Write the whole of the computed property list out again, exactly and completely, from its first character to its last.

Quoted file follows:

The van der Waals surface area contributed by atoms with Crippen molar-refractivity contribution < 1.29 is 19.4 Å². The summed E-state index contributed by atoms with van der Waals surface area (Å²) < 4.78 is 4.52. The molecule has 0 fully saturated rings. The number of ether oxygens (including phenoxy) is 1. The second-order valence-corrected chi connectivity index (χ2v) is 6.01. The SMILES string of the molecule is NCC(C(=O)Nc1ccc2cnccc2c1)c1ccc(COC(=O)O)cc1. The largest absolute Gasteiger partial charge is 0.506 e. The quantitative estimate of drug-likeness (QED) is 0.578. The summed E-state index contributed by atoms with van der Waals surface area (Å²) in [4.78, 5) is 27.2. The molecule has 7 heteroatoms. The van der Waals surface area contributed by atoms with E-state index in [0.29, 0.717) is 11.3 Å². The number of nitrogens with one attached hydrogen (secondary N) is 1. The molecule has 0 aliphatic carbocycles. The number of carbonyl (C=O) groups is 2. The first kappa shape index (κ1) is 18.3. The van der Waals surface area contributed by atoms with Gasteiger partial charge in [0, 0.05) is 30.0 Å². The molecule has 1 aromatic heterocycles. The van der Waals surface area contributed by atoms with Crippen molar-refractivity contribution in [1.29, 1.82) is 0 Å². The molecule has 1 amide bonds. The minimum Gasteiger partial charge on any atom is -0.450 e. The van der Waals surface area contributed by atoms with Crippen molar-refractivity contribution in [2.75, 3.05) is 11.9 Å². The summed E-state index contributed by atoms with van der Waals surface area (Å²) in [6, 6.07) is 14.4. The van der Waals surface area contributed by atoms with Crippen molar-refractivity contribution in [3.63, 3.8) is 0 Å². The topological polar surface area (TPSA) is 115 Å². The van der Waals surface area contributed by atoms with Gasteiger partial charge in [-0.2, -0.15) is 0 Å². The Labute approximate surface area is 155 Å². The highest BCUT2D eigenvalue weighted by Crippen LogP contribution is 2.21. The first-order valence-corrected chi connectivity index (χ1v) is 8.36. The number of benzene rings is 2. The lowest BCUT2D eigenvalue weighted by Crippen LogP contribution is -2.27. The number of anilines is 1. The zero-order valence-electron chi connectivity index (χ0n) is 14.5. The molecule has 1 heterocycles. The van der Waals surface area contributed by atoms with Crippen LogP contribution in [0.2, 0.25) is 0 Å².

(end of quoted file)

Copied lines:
The van der Waals surface area contributed by atoms with Crippen molar-refractivity contribution < 1.29 is 19.4 Å². The summed E-state index contributed by atoms with van der Waals surface area (Å²) < 4.78 is 4.52. The molecule has 0 fully saturated rings. The number of ether oxygens (including phenoxy) is 1. The second-order valence-corrected chi connectivity index (χ2v) is 6.01. The SMILES string of the molecule is NCC(C(=O)Nc1ccc2cnccc2c1)c1ccc(COC(=O)O)cc1. The largest absolute Gasteiger partial charge is 0.506 e. The quantitative estimate of drug-likeness (QED) is 0.578. The summed E-state index contributed by atoms with van der Waals surface area (Å²) in [4.78, 5) is 27.2. The molecule has 7 heteroatoms. The van der Waals surface area contributed by atoms with E-state index in [0.29, 0.717) is 11.3 Å². The number of nitrogens with one attached hydrogen (secondary N) is 1. The molecule has 0 aliphatic carbocycles. The number of carbonyl (C=O) groups is 2. The first kappa shape index (κ1) is 18.3. The van der Waals surface area contributed by atoms with Gasteiger partial charge in [0, 0.05) is 30.0 Å². The molecule has 1 aromatic heterocycles. The van der Waals surface area contributed by atoms with Crippen molar-refractivity contribution in [1.29, 1.82) is 0 Å². The molecule has 1 amide bonds. The minimum Gasteiger partial charge on any atom is -0.450 e. The van der Waals surface area contributed by atoms with Crippen molar-refractivity contribution in [2.75, 3.05) is 11.9 Å². The summed E-state index contributed by atoms with van der Waals surface area (Å²) in [6, 6.07) is 14.4. The van der Waals surface area contributed by atoms with Crippen molar-refractivity contribution in [3.63, 3.8) is 0 Å². The topological polar surface area (TPSA) is 115 Å². The van der Waals surface area contributed by atoms with Gasteiger partial charge in [-0.2, -0.15) is 0 Å². The Labute approximate surface area is 155 Å². The highest BCUT2D eigenvalue weighted by Crippen LogP contribution is 2.21. The first-order valence-corrected chi connectivity index (χ1v) is 8.36. The number of benzene rings is 2. The lowest BCUT2D eigenvalue weighted by Crippen LogP contribution is -2.27. The number of anilines is 1. The zero-order valence-electron chi connectivity index (χ0n) is 14.5. The molecule has 1 heterocycles. The van der Waals surface area contributed by atoms with Crippen LogP contribution in [0.2, 0.25) is 0 Å².